The Astros' offense started the season very slowly, but has picked up the pace recently.  The offense still has some issues--a very low OBP and walk rate may lead the list--but I am optimistic because I believe that the offense has room to improve and is likely to do so.  The pitching was the big question mark coming into the season.  And I think the Astros chances to contend will depend on what the pitching does in the future.

The Astros starters' ERA is 4.76 so far, which is nearly the same as last year.  Although we think of the bullpen as a shaky part of the team, the bullpen's overall ERA so far is 3.86, which is significantly better than last year.  Shawn Chacon and Wesley Wright have been pleasant surprises in the rotation and bullpen, respectively.  I like Chacon--I suggested signing him before he was signed--but I wouldn't be surprised if his ERA doesn't creep up.  His current ERA+ is 125.  His career ERA+ is 97; his ERA+ last year was 110.  What do the odds tell you on that?  But I also expect substantial improvement in Roy Oswalt's ERA in the future too, for much the same reason (Roy's current ERA+ is 74 and his career ERA+ is 139).

One way of looking at which starters are over- or under-performing is to compare their Fielding Independent Pitching (FIP) results to their actual ERA.  The FIP is based on factors which are most completely influenced by the pitcher's skill,  like strike outs, walks, and home runs.  It's not a foolproof way of evaluating pitcher performance, but it sometimes gives you an idea of who might be getting better or worse results than expected from their performance.

Wandy, Chacon, and Backe all have ERAs better than their FIP, which might indicate that they got better actual results than they "should" have.  I'm not that concerned about Wandy's and Chacon's FIP, because their FIP is still reasonable (3.23 for Wandy and 4.16 for Chacon).  But Backe's FIP at 5.78, is pretty bad.  Oswalt, Cassel, and Sampson all have lower FIPs than their ERAs, which hopefully is a sign for future improvement in their results.  I haven't been very impressed by Sampson this year, and wondered if he would remain in the rotation. But the large difference between his reasonable FIP (4.09) and actual ERA (7.96) makes me wonder if I am selling short his potential for improvement.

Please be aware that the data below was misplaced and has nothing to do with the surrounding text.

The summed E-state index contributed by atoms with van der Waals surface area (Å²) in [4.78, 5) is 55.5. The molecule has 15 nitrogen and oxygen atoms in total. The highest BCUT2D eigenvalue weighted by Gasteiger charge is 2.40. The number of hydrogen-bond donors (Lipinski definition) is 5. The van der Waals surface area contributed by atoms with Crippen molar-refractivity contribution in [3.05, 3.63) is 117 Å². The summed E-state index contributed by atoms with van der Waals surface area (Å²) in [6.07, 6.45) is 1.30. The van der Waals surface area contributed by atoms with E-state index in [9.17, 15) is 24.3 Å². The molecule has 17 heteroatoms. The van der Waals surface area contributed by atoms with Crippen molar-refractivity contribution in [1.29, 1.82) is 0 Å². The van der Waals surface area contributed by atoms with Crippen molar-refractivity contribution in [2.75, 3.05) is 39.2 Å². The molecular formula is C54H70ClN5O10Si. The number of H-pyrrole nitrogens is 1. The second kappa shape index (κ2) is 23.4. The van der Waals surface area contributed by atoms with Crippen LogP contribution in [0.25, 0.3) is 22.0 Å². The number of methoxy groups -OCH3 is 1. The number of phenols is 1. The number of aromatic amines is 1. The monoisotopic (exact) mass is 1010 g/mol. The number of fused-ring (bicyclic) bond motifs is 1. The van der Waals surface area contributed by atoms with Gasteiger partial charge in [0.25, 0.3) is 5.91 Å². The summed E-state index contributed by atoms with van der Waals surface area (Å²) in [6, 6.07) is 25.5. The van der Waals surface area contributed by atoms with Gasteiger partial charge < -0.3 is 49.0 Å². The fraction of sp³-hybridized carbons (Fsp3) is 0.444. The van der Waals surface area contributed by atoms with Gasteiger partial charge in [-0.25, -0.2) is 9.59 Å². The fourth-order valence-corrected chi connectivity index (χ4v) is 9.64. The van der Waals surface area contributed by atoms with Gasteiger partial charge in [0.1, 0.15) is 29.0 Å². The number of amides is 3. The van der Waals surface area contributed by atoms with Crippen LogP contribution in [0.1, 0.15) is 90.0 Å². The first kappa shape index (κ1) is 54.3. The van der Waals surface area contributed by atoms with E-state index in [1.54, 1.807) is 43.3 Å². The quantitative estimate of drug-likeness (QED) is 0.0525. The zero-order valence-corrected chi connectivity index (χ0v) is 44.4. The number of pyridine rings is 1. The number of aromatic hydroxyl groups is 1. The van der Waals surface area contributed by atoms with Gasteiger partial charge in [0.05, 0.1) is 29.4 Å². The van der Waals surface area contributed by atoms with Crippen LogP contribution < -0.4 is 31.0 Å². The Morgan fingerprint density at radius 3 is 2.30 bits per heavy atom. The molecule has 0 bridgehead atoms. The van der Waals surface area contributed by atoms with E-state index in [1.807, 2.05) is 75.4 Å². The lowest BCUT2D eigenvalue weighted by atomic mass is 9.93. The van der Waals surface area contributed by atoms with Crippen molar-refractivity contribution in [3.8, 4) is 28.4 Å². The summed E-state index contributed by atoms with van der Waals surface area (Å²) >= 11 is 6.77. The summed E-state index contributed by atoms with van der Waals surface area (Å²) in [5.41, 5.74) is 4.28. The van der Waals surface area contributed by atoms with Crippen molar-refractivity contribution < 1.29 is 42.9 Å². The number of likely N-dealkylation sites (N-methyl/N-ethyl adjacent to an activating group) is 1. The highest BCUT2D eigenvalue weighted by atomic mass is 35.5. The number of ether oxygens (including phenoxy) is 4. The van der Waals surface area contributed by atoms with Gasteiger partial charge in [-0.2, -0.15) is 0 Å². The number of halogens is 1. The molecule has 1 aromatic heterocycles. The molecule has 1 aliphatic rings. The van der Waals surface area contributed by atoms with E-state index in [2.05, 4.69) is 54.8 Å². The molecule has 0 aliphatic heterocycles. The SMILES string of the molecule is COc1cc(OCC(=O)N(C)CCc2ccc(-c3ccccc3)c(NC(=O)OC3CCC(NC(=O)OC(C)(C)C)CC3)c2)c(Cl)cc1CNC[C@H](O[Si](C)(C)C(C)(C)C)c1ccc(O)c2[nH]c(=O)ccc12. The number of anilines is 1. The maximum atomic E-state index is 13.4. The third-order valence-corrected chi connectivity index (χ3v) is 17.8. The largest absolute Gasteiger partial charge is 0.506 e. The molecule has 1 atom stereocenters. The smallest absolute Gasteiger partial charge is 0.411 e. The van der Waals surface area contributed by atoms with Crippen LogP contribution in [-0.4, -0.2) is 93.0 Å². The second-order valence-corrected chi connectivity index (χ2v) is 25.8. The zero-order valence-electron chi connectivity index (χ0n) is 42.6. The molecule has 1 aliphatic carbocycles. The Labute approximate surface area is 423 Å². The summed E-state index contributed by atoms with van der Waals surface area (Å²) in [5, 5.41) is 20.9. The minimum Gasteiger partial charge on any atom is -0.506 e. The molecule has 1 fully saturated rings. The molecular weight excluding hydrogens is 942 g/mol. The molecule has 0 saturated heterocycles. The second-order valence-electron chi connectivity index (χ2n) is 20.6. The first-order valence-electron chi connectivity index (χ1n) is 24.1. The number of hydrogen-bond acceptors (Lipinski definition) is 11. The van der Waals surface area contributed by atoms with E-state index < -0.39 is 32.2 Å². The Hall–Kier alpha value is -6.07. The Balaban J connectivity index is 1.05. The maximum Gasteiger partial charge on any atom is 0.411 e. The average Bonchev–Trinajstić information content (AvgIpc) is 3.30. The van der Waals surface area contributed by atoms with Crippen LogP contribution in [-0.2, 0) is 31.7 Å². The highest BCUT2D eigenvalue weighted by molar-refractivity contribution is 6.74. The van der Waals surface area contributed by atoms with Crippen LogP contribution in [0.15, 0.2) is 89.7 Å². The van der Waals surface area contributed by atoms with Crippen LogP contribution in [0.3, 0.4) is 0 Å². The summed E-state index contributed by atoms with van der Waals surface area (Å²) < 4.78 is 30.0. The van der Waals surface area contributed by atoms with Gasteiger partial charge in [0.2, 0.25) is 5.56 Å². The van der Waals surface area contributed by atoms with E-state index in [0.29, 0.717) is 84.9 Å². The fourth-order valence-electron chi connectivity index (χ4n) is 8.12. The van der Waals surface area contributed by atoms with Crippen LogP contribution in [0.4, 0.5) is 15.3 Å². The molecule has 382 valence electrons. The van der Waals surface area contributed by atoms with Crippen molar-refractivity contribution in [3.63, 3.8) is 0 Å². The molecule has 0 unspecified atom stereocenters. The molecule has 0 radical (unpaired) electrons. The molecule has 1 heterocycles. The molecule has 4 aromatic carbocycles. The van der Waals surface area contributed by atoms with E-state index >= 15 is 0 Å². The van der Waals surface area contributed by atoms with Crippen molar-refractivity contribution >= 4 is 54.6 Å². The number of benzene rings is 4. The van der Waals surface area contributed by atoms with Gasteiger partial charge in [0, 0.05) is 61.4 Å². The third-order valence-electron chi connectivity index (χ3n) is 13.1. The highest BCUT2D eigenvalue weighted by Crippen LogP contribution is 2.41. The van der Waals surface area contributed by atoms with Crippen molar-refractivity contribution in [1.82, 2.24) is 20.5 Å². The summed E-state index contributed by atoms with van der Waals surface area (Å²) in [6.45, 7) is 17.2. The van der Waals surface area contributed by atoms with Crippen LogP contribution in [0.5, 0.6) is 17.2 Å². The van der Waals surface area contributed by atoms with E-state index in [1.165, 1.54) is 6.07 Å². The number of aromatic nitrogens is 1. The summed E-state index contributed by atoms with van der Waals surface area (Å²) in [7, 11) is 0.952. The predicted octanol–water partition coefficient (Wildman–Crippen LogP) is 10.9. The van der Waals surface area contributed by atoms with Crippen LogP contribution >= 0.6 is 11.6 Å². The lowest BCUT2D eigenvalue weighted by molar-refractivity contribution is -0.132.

Another interesting indicator for pitchers is left on base percent (LOB%).  The NL average LOB% is 71%.  Two Astros starters have very high LOB%, Backe (81%) and Wandy (87%).  One starter has a very low LOB%: Sampson (58%).  I suppose there are two ways of looking at this.  Many people believe LOB% is largely a reflection of luck.  Others might argue that a high or low LOB% reflects above or below average clutch pitching.  I suspect the truth is somewhere between those views.  But I wouldn't be surprised to see the results for Wandy and Backe regressing.  I have to admit that I am concerned about whether Backe can continue to keep the results of his 1.77 WHIP from showing up on the scoreboard.

Okay, I really don't have a conclusion.  The pitching is still a question mark.  But the pitching situation may not seem as bleak as it did before we started the season.